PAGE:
I did try the ID Forum a couple of years ago, but at the time didn't get anything. I'll have to repost in the next couple of days and see if anyone bites. I can definitely see the difference in the leaves. The stems are not really square. I just planted a Monarda Jacob Cline and boy! do I know what square stems are!! :O)

Marianne,
Just might take you up on that offer of seeds this winter coming. :O) I'll see if I can save seeds from this beauty. It's certainly a nice addition to the gardens!

    Bookmark   June 17, 2008 at 8:49PM
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laperouse(6)

No problem - e-mail me your address and I'll send you some right away. I have them left over from last year and there may still be time to direct sow them (or sow them in a container so you'll know what the seedlings look like) for blooms this year.

Marianne

    Bookmark   June 17, 2008 at 9:55PM
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vera_eastern_wa(5a-5b)

Tiffy that is no Oregano either which belongs to the Lamiaceae (Mint) family. All flowers belong to that family are characteristic and those are not it! The only other plant family with square stems would be the Verbenaceae (Verbena) family. Therefore I believe your plant is another species of Verbena (Sometimes known as Vervain). BTW some species of Verbena are obnoxious spreaders via think rhizomes!

    Bookmark   June 18, 2008 at 12:51AM
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kqcrna(z6 SW Oh)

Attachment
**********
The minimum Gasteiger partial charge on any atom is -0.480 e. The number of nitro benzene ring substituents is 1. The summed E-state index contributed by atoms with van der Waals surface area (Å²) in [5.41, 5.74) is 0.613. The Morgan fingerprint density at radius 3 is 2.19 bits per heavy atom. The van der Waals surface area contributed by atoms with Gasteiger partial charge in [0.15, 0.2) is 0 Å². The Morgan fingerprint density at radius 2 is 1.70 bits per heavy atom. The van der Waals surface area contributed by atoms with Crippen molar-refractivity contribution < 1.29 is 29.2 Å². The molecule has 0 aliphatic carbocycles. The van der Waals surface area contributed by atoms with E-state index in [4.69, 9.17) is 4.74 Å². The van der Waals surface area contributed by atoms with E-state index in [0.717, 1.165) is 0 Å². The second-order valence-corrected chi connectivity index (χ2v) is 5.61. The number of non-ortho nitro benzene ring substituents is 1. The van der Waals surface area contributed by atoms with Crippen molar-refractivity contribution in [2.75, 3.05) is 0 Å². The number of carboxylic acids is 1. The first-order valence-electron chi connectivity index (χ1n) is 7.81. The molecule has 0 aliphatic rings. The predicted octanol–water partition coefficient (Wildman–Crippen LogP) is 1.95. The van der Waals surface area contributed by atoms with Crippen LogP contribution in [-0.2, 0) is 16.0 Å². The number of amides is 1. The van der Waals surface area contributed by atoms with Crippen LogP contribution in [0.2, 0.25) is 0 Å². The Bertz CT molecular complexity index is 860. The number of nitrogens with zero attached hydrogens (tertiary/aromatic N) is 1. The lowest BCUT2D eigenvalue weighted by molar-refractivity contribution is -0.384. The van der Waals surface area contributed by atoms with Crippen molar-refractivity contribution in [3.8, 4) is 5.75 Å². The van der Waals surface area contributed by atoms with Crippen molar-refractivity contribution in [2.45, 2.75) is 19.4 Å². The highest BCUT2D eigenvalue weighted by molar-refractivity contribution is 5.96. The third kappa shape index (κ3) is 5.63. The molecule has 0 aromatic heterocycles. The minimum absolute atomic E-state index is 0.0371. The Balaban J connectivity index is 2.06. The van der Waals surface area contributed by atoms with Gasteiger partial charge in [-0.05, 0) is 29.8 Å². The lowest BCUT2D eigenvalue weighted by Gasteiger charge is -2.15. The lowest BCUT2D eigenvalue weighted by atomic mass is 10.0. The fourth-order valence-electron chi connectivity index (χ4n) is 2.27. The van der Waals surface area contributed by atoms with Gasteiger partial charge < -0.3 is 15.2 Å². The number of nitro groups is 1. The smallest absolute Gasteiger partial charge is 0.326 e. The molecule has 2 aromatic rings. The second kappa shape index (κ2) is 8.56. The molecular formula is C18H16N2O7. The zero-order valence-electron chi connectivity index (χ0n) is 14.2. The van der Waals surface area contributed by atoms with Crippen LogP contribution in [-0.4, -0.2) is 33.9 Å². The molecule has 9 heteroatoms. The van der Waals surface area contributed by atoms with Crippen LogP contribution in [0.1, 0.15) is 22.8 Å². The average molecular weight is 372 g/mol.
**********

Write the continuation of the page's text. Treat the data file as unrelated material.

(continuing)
I was going to say origanum vulgare, but it says it's mint family. So ??? What do you say, Vera? Tiffy?

Karen

Here is a link that might be useful: Wild marjoram

    Bookmark   June 18, 2008 at 7:05AM
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laperouse(6)

Karen, I think you found it. It looks exactly like the plant in Tiffy's photo and the leaves are so like orignaum, too.

Marianne

PS: nice photo of the VB + butterfly. Did you take that?
PPS: Tiffy, your comment about your "lean" soil made me chuckle. How could your soil be lean with all those UCGs you throw at it? LOL BTW, I finally have my own supplier of UCGs set up (the first one didn't pan out) and am looking forward to improving my own soil.

    Bookmark   June 18, 2008 at 7:44AM
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kqcrna(z6 SW Oh)

Marianne: Yes, I took that picture last year. This year I'm on a mission to wipe out the VB due to wild reseeding. But I thought the oregano matched Tiffy's plant, too, including foliage.

And I thought the same thing as you re: Tiffy's "lean" soil- that's funny coming from the compost & UCG queen of Canada.

Karen

    Bookmark   June 18, 2008 at 8:13AM
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laperouse(6)

I know it's a pretty wild reseeder, but I still wouldn't be without it in my garden. I'd rather pull the unwanted plants.

Marianne

    Bookmark   June 18, 2008 at 9:05AM
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christie_sw_mo(Z6)